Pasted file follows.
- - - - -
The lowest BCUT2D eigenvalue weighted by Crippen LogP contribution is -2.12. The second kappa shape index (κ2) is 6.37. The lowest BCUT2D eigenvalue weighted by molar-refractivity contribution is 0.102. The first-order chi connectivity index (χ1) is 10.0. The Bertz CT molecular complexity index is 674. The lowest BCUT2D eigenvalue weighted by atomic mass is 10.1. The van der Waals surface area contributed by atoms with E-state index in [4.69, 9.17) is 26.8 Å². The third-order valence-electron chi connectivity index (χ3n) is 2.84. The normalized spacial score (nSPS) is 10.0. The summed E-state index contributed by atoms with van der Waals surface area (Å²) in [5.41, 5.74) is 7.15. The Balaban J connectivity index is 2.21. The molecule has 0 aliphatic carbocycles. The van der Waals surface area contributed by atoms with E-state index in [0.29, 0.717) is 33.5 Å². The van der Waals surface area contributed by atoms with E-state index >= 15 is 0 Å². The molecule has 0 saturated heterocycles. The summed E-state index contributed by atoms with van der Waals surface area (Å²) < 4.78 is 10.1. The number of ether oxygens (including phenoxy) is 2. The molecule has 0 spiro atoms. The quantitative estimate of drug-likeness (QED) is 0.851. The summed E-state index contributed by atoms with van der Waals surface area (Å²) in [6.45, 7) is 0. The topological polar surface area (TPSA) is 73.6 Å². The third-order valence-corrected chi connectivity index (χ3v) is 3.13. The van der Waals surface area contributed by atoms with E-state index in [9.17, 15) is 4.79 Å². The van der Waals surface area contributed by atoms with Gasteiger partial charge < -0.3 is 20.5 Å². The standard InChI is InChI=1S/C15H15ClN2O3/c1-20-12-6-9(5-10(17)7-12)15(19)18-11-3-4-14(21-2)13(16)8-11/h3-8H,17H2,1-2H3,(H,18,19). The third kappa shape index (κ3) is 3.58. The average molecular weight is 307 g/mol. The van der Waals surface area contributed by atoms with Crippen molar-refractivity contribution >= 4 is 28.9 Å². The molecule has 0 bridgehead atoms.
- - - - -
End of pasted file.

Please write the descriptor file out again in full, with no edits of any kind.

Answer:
The lowest BCUT2D eigenvalue weighted by Crippen LogP contribution is -2.12. The second kappa shape index (κ2) is 6.37. The lowest BCUT2D eigenvalue weighted by molar-refractivity contribution is 0.102. The first-order chi connectivity index (χ1) is 10.0. The Bertz CT molecular complexity index is 674. The lowest BCUT2D eigenvalue weighted by atomic mass is 10.1. The van der Waals surface area contributed by atoms with E-state index in [4.69, 9.17) is 26.8 Å². The third-order valence-electron chi connectivity index (χ3n) is 2.84. The normalized spacial score (nSPS) is 10.0. The summed E-state index contributed by atoms with van der Waals surface area (Å²) in [5.41, 5.74) is 7.15. The Balaban J connectivity index is 2.21. The molecule has 0 aliphatic carbocycles. The van der Waals surface area contributed by atoms with E-state index in [0.29, 0.717) is 33.5 Å². The van der Waals surface area contributed by atoms with E-state index >= 15 is 0 Å². The molecule has 0 saturated heterocycles. The summed E-state index contributed by atoms with van der Waals surface area (Å²) < 4.78 is 10.1. The number of ether oxygens (including phenoxy) is 2. The molecule has 0 spiro atoms. The quantitative estimate of drug-likeness (QED) is 0.851. The summed E-state index contributed by atoms with van der Waals surface area (Å²) in [6.45, 7) is 0. The topological polar surface area (TPSA) is 73.6 Å². The third-order valence-corrected chi connectivity index (χ3v) is 3.13. The van der Waals surface area contributed by atoms with E-state index in [9.17, 15) is 4.79 Å². The van der Waals surface area contributed by atoms with Gasteiger partial charge < -0.3 is 20.5 Å². The standard InChI is InChI=1S/C15H15ClN2O3/c1-20-12-6-9(5-10(17)7-12)15(19)18-11-3-4-14(21-2)13(16)8-11/h3-8H,17H2,1-2H3,(H,18,19). The third kappa shape index (κ3) is 3.58. The average molecular weight is 307 g/mol. The van der Waals surface area contributed by atoms with Crippen molar-refractivity contribution >= 4 is 28.9 Å². The molecule has 0 bridgehead atoms.